Rome: Italian President Sergio Mattarella on Monday called for "calm and mutual respect" after Premier Matteo Renzi's defeat in a key reforms referendum plunged the country into political uncertainty.
"Italy is a great country with a lot of positive energy. This is also why we need the political climate to be calm and respectful," Mattarella said in a statement.
A total of 59.11 percent of Italians voted against Renzi's proposed reforms, compared with 40.89 percent in favour in Sunday's referendum on constitutional reforms to overhaul the country's political machinery.
Turnout was relatively high at 65.47 percent in the referendum whose reforms would have given the central government greater powers by reining in the Senate upper house of parliament and Italy's regions.
Mattarella praised the high referendum turnout "as proof of a solid democracy, of a passionate country, capable of active participation" in politics.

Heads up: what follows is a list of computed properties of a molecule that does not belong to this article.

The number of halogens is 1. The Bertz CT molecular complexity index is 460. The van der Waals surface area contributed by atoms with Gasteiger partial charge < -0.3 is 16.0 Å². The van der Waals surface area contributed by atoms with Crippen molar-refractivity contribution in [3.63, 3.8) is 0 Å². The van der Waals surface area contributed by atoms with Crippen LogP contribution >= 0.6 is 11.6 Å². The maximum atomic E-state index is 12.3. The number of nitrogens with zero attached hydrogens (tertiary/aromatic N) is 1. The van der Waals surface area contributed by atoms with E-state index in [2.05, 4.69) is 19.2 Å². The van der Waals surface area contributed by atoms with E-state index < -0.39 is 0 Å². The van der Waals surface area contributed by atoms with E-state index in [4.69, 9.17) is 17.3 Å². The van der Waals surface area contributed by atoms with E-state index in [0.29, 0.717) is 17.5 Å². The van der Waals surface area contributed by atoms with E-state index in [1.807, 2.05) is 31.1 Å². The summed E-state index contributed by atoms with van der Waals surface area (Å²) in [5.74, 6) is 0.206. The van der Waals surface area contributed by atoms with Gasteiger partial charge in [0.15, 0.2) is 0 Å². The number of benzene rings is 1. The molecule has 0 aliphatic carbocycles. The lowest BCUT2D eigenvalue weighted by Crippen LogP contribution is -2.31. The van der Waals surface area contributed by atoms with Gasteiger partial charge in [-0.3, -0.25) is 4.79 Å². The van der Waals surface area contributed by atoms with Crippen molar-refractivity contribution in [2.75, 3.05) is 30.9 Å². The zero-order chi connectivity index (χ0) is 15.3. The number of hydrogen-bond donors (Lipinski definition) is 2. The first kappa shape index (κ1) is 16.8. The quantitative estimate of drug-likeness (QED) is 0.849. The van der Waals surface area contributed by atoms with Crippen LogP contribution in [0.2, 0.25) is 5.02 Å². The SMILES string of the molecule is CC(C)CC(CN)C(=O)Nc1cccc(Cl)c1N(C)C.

The head of state will appoint a caretaker government or to call snap elections after Renzi announced overnight he would resign following the "clear-cut" referendum result.
Renzi is expected to tender his resignation after a cabinet meeting scheduled for 6.30 p.m. local time but Mattarella may ask Renzi to stay on until the parliament passes the 2017 budget bill later this month.
Fresh parliamentary elections are due in Italy in 2018 but the populist anti-establishment Five Star movement and the anti-immigrant Northern League are calling for fresh elections immediately.
"We will start online voting next week on a programme of government followed by a proposed cabinet line-up," Five-Star leader Beppe Grillo wrote on his blog.
"Italians must be called to the ballot-box immediately," he said.
Former Premier and conservative Forza Italia party leader Silvio Berlusconi voted against the proposed constitutional reforms but could form an alliance with the same centre-left majority currently backing Renzi, according to observers.